Kettle - Autonomic and central nervous system regulation of metabolism

Our lab examines the underlying neurobiology and neurochemistry that underlies the physiology of metabolism. In 2009 our understanding of metabolism in humans was transformed by the discovery that a significant amount of brown adipose tissue is found in adult humans. Brown adipose tissue is important as it is specialized for wasting stored energy (body fat) as heat. There is an inverse correlation between the amount of brown adipose tissue a person has and the likelihood of the development of obesity. Further, activation of brown adipose has been shown to have positive effects on glucose sensitivity (i.e. an anti-diabetic effect).

Brown adipose tissue activation has also been implicated in cancer cachexia and stress and anxiety, suggesting that understanding the regulatory mechanism that underlies brown adipose tissue has significant impact on the health care of individuals with these conditions.

We are currently developing techniques for measuring brown adipose tissue activity in humans to complement our basic research.

Research areas

Use of thermal imaging to measure brown adipose tissue activation in adult humans

Until recently, brown adipose tissue was thought to be insignificant in the physiology of adult humans.  Brown adipose tissue is involved in body temperature regulation, and although it was found to be prevalent in infants, it was thought to only be present in adults in negligible quantity. Using radiolabeled glucose and PET imaging, it has now been confirmed that brown adipose tissue is present in adults.  PET imaging to measure radiolabeled glucose usage in tissue remains the gold standard measurement of brown adipose tissue activation in humans. However, PET imaging studies are expensive, and the use of ionizing radiation make these types of studies difficult to conduct.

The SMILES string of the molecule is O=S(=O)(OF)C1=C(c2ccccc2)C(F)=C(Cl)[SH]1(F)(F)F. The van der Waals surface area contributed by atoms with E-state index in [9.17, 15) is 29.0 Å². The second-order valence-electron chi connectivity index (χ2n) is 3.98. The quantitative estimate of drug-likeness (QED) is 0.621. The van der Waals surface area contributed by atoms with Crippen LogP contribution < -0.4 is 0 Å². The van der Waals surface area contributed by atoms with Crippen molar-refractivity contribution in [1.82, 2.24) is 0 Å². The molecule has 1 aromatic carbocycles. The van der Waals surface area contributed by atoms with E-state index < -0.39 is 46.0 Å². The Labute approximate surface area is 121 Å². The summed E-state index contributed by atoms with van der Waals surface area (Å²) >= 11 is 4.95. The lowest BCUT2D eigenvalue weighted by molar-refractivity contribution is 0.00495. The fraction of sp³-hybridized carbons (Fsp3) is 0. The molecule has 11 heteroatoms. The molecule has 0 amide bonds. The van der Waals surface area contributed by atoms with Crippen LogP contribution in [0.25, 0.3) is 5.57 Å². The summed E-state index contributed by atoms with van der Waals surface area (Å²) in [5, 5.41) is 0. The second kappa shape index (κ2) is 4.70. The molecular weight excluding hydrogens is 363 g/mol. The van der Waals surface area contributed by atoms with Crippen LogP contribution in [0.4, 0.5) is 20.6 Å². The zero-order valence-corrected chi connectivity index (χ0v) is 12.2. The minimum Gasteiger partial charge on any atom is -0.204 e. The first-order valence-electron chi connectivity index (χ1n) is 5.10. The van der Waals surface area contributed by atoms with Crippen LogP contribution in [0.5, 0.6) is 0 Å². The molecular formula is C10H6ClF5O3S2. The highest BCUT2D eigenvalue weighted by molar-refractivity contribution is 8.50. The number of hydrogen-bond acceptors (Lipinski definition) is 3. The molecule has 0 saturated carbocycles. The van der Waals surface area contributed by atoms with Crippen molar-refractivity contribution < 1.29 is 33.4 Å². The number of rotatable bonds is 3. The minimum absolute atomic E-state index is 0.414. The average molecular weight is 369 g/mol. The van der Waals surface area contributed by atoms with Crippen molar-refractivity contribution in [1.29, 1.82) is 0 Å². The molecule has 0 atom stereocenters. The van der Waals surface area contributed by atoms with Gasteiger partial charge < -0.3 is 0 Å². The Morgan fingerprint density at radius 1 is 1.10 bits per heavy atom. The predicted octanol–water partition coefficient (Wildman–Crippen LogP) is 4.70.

Although thermal imaging has been used to measure changes in skin temperature to indicate brown adipose tissue thermogenesis, the technique is not broadly accepted as a valid and reliable approach. We have been working using indirect calorimetry in parallel with thermal imaging to measure brown adipose tissue thermogenesis.

The central nervous system control of metabolically evoked brown adipose tissue thermogenesis

Brown adipose tissue (BAT) thermogenesis is tissue specialized for using circulating free fatty acids in the body, and wasting that stored energy as heat. Historically, BAT thermogenesis has been investigated for its role in body temperature regulation and fever response. More recently, however, BAT has been implicated in the regulation of body weight.

Our research is focused on identifying specific neural pathways within the CNS that regulate BAT thermogenesis. Crucially, we are interested in understanding the neurotransmitter systems that control BAT activity in the hope of identifying potential drug targets for exogenous regulation of BAT.

Meet the team

Group members

Group leader

Dr Christine Kettle

PhD students

William Sievers
Lachlan van Schaik


View Dr Christine Kettle's profile.